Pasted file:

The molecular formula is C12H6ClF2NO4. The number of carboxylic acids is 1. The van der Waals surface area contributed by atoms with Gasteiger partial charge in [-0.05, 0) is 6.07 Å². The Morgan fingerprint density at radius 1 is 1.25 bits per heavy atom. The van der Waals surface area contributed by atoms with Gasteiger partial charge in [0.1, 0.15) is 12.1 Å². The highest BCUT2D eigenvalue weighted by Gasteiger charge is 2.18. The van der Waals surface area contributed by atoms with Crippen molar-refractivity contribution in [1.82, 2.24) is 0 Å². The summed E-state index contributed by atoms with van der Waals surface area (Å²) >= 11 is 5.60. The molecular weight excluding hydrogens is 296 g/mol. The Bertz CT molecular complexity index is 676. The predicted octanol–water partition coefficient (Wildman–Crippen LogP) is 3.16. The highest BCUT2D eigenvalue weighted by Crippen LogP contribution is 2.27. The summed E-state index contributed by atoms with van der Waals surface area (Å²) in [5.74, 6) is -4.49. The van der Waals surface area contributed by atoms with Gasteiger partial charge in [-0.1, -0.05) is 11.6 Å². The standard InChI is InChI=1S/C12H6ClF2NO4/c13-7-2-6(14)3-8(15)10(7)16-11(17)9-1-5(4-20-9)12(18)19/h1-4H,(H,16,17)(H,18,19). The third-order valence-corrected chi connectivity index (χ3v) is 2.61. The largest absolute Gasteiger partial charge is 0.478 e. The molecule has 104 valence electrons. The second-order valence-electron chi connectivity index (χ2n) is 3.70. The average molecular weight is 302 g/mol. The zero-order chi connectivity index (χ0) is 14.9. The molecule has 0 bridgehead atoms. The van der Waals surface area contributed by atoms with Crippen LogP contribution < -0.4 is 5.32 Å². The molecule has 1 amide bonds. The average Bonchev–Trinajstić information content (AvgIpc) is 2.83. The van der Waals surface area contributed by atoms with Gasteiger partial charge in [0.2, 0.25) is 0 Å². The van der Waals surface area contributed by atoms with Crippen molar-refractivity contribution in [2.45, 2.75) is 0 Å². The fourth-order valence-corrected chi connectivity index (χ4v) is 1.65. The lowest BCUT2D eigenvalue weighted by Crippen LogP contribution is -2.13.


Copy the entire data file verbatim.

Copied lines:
The molecular formula is C12H6ClF2NO4. The number of carboxylic acids is 1. The van der Waals surface area contributed by atoms with Gasteiger partial charge in [-0.05, 0) is 6.07 Å². The Morgan fingerprint density at radius 1 is 1.25 bits per heavy atom. The van der Waals surface area contributed by atoms with Gasteiger partial charge in [0.1, 0.15) is 12.1 Å². The highest BCUT2D eigenvalue weighted by Gasteiger charge is 2.18. The van der Waals surface area contributed by atoms with Crippen molar-refractivity contribution in [1.82, 2.24) is 0 Å². The summed E-state index contributed by atoms with van der Waals surface area (Å²) >= 11 is 5.60. The molecular weight excluding hydrogens is 296 g/mol. The Bertz CT molecular complexity index is 676. The predicted octanol–water partition coefficient (Wildman–Crippen LogP) is 3.16. The highest BCUT2D eigenvalue weighted by Crippen LogP contribution is 2.27. The summed E-state index contributed by atoms with van der Waals surface area (Å²) in [5.74, 6) is -4.49. The van der Waals surface area contributed by atoms with Gasteiger partial charge in [-0.1, -0.05) is 11.6 Å². The standard InChI is InChI=1S/C12H6ClF2NO4/c13-7-2-6(14)3-8(15)10(7)16-11(17)9-1-5(4-20-9)12(18)19/h1-4H,(H,16,17)(H,18,19). The third-order valence-corrected chi connectivity index (χ3v) is 2.61. The largest absolute Gasteiger partial charge is 0.478 e. The molecule has 104 valence electrons. The second-order valence-electron chi connectivity index (χ2n) is 3.70. The average molecular weight is 302 g/mol. The zero-order chi connectivity index (χ0) is 14.9. The molecule has 0 bridgehead atoms. The van der Waals surface area contributed by atoms with Crippen LogP contribution < -0.4 is 5.32 Å². The molecule has 1 amide bonds. The average Bonchev–Trinajstić information content (AvgIpc) is 2.83. The van der Waals surface area contributed by atoms with Gasteiger partial charge in [0.2, 0.25) is 0 Å². The van der Waals surface area contributed by atoms with Crippen molar-refractivity contribution in [2.45, 2.75) is 0 Å². The fourth-order valence-corrected chi connectivity index (χ4v) is 1.65. The lowest BCUT2D eigenvalue weighted by Crippen LogP contribution is -2.13.